Usually, at best, an artist only gives superficial treatment to “unfamiliar” genres, and ends up relying mostly on either the quality of a track’s production or the credibility of a featured artist to bridge any gaps. When this happens, artists have more to fear, not from their own die-hard fans (most of whom will still love them regardless of a misstep), but rather from fans of the respective genre. Improper execution can easily defeat the initial purpose of branching out, i.e., appealing to more/different people.
Also, when an album, like FA.M.E., continues genre-hopping back and forth from track to track without finding some common ground within the music itself, for purposes of smooth transitioning (often achieved by combining complementary genre elements), the chances of establishing the album’s identity drop exponentially. No matter how versatile an artist may be, that artist can't suddenly go from pop to reggae or R&B to techno without some sort of cohesive element between them.
Finding balance where it seemingly can't exist is what creates groundbreaking music. Anything else just sounds thrown together and passed off as "growth." Identity is what makes an album (as with many other things in life) worth remembering. Aside from whatever distinction Chris Brown may add based on his exceptional vocal talents (or future presentations/demonstrations of live showmanship), F.A.M.E., as an album lacks a true identity.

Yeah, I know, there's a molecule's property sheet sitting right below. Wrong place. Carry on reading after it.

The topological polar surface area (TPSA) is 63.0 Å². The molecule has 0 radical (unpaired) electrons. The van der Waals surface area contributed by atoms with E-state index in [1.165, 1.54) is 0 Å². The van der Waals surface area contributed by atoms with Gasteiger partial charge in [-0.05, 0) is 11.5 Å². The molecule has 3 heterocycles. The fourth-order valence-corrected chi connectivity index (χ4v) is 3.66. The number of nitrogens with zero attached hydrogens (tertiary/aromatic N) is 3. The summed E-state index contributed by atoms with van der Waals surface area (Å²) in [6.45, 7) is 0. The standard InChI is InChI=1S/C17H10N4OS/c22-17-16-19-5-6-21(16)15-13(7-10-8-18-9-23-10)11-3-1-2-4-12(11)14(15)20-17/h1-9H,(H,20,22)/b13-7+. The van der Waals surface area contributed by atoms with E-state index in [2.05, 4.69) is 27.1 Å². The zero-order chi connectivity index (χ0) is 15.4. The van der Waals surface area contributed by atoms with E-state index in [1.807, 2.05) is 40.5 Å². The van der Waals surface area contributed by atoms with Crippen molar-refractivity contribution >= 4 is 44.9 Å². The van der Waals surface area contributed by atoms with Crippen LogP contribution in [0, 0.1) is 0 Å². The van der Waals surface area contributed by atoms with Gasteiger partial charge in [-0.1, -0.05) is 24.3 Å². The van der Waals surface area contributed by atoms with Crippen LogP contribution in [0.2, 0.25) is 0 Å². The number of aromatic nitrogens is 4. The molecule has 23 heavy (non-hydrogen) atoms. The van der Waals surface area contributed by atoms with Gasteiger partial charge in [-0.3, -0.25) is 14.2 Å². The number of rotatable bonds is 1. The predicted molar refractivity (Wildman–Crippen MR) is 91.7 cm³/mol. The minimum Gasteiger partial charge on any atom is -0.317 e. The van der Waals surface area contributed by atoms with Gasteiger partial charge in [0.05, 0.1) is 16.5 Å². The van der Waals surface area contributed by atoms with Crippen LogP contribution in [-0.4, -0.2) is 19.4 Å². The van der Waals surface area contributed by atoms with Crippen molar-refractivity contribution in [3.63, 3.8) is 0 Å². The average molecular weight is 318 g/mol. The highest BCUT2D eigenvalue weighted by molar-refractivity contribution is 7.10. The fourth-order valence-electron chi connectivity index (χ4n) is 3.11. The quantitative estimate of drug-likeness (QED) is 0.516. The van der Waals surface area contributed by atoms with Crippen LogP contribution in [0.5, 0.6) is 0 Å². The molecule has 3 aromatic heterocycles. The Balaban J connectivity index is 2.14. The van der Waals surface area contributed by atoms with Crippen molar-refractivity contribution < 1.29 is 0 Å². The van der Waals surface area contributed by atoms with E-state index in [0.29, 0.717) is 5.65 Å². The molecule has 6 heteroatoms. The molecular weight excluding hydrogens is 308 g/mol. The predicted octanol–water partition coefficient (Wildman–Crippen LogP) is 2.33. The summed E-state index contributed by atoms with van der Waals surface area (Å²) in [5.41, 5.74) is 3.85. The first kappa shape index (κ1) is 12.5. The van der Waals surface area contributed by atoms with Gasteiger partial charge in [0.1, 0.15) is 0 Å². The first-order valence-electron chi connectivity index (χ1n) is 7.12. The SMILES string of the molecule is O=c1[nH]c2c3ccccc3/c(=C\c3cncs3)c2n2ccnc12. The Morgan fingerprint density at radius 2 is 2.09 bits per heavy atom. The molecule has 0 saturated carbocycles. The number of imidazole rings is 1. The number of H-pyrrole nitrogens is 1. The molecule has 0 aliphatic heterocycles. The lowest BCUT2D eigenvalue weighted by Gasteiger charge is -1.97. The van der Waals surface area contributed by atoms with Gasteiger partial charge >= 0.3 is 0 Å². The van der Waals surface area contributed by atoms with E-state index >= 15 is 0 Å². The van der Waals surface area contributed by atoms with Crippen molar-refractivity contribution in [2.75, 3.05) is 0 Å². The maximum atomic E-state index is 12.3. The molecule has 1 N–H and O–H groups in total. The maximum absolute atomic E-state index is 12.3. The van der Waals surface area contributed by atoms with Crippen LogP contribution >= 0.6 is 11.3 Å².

An Album for Fans
With all of that said, I feel that in order to give the album justice, one must view it not as Chris Brown’s personal album but as a collection of tracks for fans (current and hopeful). I got the impression that he was trying to put his own limited spin on things in an attempt to give fans of different music genres (somehow excluding rock and country) at least three tracks that fans of the respective genres could (maybe) get with. Hip-hop people will get theirs; “baby-makers” will get theirs; glow-stick waving people will get theirs, etc.
Brown seems as though he’s trying to cater to every possible audience without necessarily trying to satisfy all of them at the same time. You’ll find a track for you on there somewhere, maybe. Everything is “safe” - like there’s a formula to each track/style and Brown doesn’t really add or take anything away from that formula. What you get is a lack of development “across” the tracks.
By my own (admittedly high) standards, I can’t really call F.A.M.E. a good album even though it has some good tracks on it. The absence of a compliment doesn't always imply the truth of the opposite sentiment, however. This is not a bad album by any stretch of the imagination. I just don't feel that the individual elements work towards the betterment of the whole. Each track stands alone and clearly has a target audience, and because there is little room for overlap, most listeners of the album will either love it because it’s Chris Brown (i.e., simply “okay” for the rest of the population), or not like it very much. Casual listeners should be able to pick out a few favorite tracks and skip over what’s left.
Overall, with F.A.M.E., Chris Brown proves that he is capable of doing a lot of different things, but this doesn’t make the album as a whole worthy of inclusion on his list of most noteworthy efforts. That’s just my opinion.
Endnote: Deluxe edition featured artists, Big Sean (“Paper, Scissors, Rock”) and Chipmunk (“Champion”), caught my attention. Interesting sounds are coming from both. I might pay closer attention to each of them in the future.